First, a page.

Business & Technology

Sustainable Business

Pro sports are going greener, and that means the rest of us are too

The Seattle Sounders don’t just have crazy fans. Their facilities have a 57.6 percent landfill diversion rate.Photo: Mike HPro sports may not seem like a natural ally for environmentalists. Players fly from Boston to Los Angeles and back for a single game. Leagues and teams convince cities to build expensive and often unneeded new facilities with taxpayer money. Fans clog up roads as they drive to games and clog up trash cans with hot-dog wrappers and beer cups once they arrive. But six teams representing six major North American sports leagues have kicked off a new effort to make themselves …

FedEx’s Republican CEO wants you to buy an electric car [VIDEO]

Clean energy: not a partisan issue, says FedEx's CEO. That's why he commissioned this slick little promo, which sums up everything that's wrong with our current transportation infrastructure but stops just short of mentioning peak oil. That's OK, because the facts speak for themselves: The U.S. uses a quarter of the world's oil. Seventy percent of that goes to transportation. Electric vehicles cut the Gordian knot of our dependence on fossil fuels, because electric cars can be powered by anything. Does it get any more straightforward?

Biking

The economic case for on-street bike parking

This is the fourth column in a series focusing on the economics of bicycling.  Bicycling and driving have one thing in common that is almost universally frustrating, time consuming, friction causing, and potentially expensive. Parking. No matter how seamless your ride across town, no matter how well-timed the traffic lights or low-conflict the bike lanes, it’s all pointless if when you arrive at work, or the store, or the music venue or party, and have nowhere to put your ride. Worse is when you go back outside find your lock still securely attached and that sweet bike you invested in …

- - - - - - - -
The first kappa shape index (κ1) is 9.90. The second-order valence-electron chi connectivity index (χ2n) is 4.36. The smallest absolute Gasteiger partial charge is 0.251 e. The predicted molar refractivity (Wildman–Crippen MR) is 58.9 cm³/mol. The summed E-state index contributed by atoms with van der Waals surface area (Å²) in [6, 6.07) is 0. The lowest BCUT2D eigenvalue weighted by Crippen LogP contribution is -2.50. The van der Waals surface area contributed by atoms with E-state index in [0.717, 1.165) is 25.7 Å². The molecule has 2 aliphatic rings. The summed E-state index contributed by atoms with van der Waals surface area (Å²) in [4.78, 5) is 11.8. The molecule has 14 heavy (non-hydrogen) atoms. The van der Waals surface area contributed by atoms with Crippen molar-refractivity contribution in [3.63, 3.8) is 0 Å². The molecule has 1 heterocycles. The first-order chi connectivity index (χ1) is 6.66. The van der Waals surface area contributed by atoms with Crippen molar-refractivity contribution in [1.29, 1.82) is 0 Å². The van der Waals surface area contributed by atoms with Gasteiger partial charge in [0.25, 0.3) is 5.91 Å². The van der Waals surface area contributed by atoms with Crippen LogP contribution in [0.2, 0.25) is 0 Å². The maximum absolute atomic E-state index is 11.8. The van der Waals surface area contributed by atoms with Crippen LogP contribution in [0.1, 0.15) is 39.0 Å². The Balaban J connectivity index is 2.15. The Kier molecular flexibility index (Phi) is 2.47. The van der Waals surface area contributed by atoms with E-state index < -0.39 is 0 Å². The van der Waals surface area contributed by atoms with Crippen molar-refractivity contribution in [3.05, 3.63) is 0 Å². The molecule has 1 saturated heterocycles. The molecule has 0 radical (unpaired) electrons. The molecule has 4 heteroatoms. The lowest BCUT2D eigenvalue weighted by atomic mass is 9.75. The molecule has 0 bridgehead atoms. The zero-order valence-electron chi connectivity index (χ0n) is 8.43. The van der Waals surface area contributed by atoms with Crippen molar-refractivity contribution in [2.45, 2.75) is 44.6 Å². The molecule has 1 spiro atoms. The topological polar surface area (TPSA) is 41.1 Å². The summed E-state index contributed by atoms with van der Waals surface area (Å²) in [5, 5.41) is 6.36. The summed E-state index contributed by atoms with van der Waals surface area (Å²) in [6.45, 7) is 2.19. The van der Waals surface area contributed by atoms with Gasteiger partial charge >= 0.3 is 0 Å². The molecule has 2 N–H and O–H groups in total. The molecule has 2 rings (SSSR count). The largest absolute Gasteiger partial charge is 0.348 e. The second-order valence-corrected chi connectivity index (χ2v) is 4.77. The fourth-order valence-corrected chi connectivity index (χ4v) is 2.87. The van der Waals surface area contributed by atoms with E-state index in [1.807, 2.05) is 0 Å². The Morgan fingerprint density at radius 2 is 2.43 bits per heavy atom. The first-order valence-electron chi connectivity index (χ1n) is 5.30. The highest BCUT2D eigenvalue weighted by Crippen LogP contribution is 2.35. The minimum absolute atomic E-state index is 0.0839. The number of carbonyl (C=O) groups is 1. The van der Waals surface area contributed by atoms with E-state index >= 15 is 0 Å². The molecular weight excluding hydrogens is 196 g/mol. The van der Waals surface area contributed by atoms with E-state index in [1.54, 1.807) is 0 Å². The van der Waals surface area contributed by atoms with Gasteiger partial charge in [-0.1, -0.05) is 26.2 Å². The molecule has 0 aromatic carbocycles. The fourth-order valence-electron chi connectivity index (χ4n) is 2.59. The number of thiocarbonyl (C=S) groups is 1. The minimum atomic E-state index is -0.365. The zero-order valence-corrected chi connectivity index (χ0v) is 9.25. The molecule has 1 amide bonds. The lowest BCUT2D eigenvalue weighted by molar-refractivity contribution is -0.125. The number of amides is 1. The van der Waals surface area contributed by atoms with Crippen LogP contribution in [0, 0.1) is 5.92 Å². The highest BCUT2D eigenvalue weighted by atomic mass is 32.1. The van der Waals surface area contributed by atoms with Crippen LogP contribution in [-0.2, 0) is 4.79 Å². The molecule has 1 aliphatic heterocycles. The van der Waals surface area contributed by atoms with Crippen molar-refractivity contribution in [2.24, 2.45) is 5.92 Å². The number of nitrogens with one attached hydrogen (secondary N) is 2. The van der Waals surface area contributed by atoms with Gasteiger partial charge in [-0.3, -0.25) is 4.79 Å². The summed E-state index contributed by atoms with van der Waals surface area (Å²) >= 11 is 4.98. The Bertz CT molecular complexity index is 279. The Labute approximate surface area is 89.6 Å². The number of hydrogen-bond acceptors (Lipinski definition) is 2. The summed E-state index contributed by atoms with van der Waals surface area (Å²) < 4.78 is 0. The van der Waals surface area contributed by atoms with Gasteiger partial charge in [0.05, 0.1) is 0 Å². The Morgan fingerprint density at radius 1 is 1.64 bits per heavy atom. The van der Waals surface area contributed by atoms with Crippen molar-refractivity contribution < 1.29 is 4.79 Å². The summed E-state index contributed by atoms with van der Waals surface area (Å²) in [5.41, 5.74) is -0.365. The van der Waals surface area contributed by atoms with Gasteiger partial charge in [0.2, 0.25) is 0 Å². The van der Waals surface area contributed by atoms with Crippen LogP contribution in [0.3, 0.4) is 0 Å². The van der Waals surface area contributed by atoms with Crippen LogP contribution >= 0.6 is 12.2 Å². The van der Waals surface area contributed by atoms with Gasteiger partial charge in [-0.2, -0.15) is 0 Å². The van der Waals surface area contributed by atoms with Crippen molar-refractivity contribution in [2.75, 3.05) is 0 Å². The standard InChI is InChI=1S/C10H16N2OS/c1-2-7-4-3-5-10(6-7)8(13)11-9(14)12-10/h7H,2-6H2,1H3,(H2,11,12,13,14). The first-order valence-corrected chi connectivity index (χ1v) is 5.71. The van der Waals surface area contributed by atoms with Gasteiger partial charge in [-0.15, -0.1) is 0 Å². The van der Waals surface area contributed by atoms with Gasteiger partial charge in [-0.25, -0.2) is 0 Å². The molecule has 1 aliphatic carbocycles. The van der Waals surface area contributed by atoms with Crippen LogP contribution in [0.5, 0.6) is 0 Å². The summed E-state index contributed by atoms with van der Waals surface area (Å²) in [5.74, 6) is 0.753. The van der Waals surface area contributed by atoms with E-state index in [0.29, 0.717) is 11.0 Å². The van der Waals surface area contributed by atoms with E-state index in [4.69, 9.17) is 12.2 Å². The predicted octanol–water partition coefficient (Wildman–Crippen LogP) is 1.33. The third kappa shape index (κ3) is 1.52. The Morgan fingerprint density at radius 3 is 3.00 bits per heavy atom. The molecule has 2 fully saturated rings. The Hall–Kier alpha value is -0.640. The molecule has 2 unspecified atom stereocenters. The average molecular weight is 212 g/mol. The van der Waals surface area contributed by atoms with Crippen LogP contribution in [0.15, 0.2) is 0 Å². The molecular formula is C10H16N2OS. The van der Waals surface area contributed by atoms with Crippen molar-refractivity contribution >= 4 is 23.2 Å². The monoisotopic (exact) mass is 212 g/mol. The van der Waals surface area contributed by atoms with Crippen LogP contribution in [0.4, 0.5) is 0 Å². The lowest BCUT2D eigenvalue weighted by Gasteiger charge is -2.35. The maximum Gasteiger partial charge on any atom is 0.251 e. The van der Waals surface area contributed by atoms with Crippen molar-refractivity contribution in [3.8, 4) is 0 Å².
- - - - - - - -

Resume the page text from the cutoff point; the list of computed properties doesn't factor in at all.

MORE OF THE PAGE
Car parts made out of mushrooms will — wait, what?

Man, is there anything mushrooms can’t do? They make a damn fine fake meat, they make Mario bigger, caterpillars smoke hookahs on them, the whole nine yards. And now, thanks to a company called Ecovative, they can be used to replace styrofoam in some of Earth’s most persistent enemies: packing materials and car parts. The fake foam actually grows itself — Ecovative fills a mold with a mix of mushroom spores and a waste material like oat husks, and over a few days the mushrooms grow and the roots glue themselves together into a strong and lightweight material. Like styrofoam, …

Business & Technology

Ford uses recycled carpet in engines

I was going to write today about Facebook’s efforts to boost the energy efficiency of its Oregon data center by 38 percent. The social networking Goliath did that by redesigning servers and the operations of the facility, then broke with industry convention by sharing its secret sauce with competitors in a new initiative it calls the Open Compute Project. (That didn’t exactly neutralize criticism from Greenpeace, which has mounted a campaign against Facebook for its dependence on coal-fired power plants at the company’s Prineville, Ore., data center.) Data centers are the steel mills of our post-industrial information economy and consume …